Notes on Type III Hypersensitivity Reaction

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What are Type III Hypersensitivity Reactions?

• These reactions are caused when antibody-antigen form complexes and get deposited in tissues. The antibodies mostly being IgG and IgM.

• This is known as Type III hypersensitivity reaction or immune complex disease.

• Ag-Ab union causes acute inflammatory reactions.

• Intensity of reaction depends on amount of Ag and Ab, and relative proportions of reactants.


Arthus reaction (cutaneous):

• Time frame for - Onset 1-2 hrs; peak 3-4; disappearance 10-12; symptoms of nonproductive cough, fever, chills, malaise, myalgia, and dyspenia begin 4-6 hr after exposure; symptoms last for 18-48 hrs.

Serum Sickness:

• Injection of heterologous serum or drugs (penicillin); time frame 3 days to 3 weeks; symptoms include fever, splenomegaly, lymphadenopathy, urticarial

• Rash, arthritis, malaise.

Clinical Examples of Serum Sickness:

• Allergic pneumontis (Farmer's lung); glomerulonephritis - lumpy-bumpy deposits (SLE, ?-strep, virus) vs smooth deposits (antibody only seen in Goodpasture's disease); rheumatoid arthritis.

Types of Immune Complex diseases:

Persistent infection:

• With weak Ab response -> chronic immune complex formation -> deposition of complexes in tissues.

• Diseases: Leprosy, Malaria, Dengue, Haemorrhagic fever, Viral hepatitis, Staphylococcal infective endocarditic.

Autoimmune Disease:

• Immune complex formation -> increased immune complex -> systems responsible for immune complex removal are over worked -> immune complex deposited in tissues.

• Diseases: Rheumatoid Arthritis, Systemic Lupus Erythematosus (SLE), Polymyositis.

Inhalation of Antigenic material:

Extrinsic Ag -> immune complex formed in the body, specifically lungs causing Farmer's lungs and Pigeon breeder's lung due to actinomycete fungus infection. This leads to IgG Antibodies and Ag inhalation, causing local immune complex formation in alveoli -> inflammation and fibrosis.

Common immune complex infections:

• Bacterial: Streptococcal, mycoplasma pneumonia, leprosy, and syphilis.

• Viral: Infectious mononucleosis, hepatitis, and dengue hemorrhagic fever.

• Parasitic: malaria, leishmaniasis, trypanosomiasis, and schistosomiasis.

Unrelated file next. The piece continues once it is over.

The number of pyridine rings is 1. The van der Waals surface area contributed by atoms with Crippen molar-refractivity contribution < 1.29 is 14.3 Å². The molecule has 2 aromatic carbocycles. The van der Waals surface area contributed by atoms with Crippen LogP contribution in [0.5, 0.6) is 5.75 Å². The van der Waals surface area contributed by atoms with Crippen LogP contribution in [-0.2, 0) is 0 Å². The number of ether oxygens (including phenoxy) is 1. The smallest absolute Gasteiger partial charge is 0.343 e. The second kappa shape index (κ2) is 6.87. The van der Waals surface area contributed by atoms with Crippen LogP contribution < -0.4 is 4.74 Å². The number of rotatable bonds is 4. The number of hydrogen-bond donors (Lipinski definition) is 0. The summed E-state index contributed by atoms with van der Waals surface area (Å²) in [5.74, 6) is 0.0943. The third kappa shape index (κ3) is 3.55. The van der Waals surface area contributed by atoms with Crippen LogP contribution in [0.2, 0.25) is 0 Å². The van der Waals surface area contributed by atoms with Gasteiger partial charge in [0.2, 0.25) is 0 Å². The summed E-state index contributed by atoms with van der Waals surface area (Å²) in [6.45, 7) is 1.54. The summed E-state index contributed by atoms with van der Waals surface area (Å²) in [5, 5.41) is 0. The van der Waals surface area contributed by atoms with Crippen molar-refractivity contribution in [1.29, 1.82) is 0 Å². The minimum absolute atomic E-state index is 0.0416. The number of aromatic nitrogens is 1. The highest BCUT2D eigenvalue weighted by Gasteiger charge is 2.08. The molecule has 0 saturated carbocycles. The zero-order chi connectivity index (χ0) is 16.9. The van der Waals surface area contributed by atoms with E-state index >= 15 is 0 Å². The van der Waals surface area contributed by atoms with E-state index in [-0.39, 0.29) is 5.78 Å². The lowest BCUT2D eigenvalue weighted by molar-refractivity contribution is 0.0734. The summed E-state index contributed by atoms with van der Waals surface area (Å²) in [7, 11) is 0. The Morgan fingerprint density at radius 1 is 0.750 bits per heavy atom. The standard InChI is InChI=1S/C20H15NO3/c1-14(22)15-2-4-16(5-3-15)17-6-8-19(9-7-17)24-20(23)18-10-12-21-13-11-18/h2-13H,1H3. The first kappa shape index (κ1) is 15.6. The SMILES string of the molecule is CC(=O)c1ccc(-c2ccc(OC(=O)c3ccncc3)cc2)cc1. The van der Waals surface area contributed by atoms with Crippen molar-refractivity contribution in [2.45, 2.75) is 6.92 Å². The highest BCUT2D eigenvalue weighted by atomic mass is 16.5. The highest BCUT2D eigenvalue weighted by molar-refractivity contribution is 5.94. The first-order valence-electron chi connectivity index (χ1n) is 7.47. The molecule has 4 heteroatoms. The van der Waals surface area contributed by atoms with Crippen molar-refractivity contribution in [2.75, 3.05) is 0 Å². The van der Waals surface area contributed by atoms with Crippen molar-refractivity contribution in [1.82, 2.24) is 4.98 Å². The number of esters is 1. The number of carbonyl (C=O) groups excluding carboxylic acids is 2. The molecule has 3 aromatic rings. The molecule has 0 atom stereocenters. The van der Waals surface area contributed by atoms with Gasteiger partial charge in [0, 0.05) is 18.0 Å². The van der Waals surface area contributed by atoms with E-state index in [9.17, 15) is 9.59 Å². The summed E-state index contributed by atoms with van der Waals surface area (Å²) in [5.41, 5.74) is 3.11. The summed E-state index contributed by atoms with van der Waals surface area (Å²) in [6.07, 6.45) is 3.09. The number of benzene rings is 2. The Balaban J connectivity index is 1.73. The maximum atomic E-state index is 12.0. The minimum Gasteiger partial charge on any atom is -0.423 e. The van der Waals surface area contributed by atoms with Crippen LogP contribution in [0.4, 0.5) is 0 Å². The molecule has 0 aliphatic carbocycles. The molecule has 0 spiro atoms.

Arthus reaction:

• Ag diffuses in and leads to complex formation.

• Complement activated, C5a and C567. Neutrophils attracted.

• Neutrophils adher to complex and release oxidizing radicals in tissues.

• Blood vessels destroyed, fluid RBCs escape into tissue.

• Anaphylatoxin, kininogen release, platelets, mast cells, local inflammatory responses.

• Platelet aggregation -> microthrombi, vasoactive amines.

• C activation -> polymorph attraction -> proteolytic enzymes, polycations, proteins.

• C activation -> anaphylatoxin -> mast cell mediators.

Hypersensitivity pneumonitis:

• Farmer's lung, pigeon-breeder's lung, mushroom grower's lung.

Multiple antigen exposure: there are two types of reactions:

• Increased size of the basement membrane.

• Deposition on mesangial cells; release of prostaglandins and cytokines; mesangial cell proliferation.

Serum Sickness:

• Acute serum sickness: small soluble complexes pass through basement membrane; there is epithelial cell proliferation.

• Acute serum sickness: larger soluble complexes cannot pass through the basement membrane; there is endothelial cell proliferation.

• Chronic serum sickness: large quantities of complexes deposited peripherally and centrally -> mesangial cell proliferation.

• Chronic serum sickness: small quantities distributed peripherally -> basement membrane thickening.

• Mesangial cell is a modified muscle cell that absorbs immune complexes.

Goodpasture Syndrome:

• Caused by Ab binding to basement membrane of lungs and kidneys.

• Complement system activated.

• Demonstrates "ribbon-like" deposit compared to serum sickness.

Rheumatic fever:

• Streptococcus infection; common Ag to cardiac muscles, cartilage and glomuler basement membrane.

Glomerulonephritis: Two types of lesions

• Within the glomerulus: complex unable to penetrate basement membrane and deposited under endothelial cells. Smaller complexes penetrate endothelia and basement membrane, and deposited externally. No neutrophils involved.

• Arterial involvement: neutrophil infiltration and destruction of media.

Additional Readings:

Basic Immunology

1. Introduction to Immunology
2. Cells of Immunology
3. Selection of Lymphocytes
4. Primary Response to Antigen
5. Antigen Processing and Presentation
6. Humoral Effector Mechanism Generator
7. Cell-Mediated Effector Mechanism Generator
8. Vaccination and Immunotherapy
9. Immunodeficiency Diseases
10. Acquired Immunodeficiency Syndrome
11. Hypersensitivities and Autoimmunity Diseases
12. Immunology of Transplantation
13. Immunology of Cancer
14. Immunology Laboratory Technology
15. Acquired Immunity
16. Type II Hypersensitivity Reaction
17. Hypersensitivity Reactions
18. Primary Immunodeficiency
19. Secondary Immunodeficiency
20. Type III Hypersensitivity Reaction
21. Type IV Hypersensitivity Reaction
22. Type V Hypersensitivity Reaction
23. Tumor Immunology
24. Images of Antibodies
25. Th1 vs Th2 cells

Related Topics

1. Histology of Lymphoid Tissue

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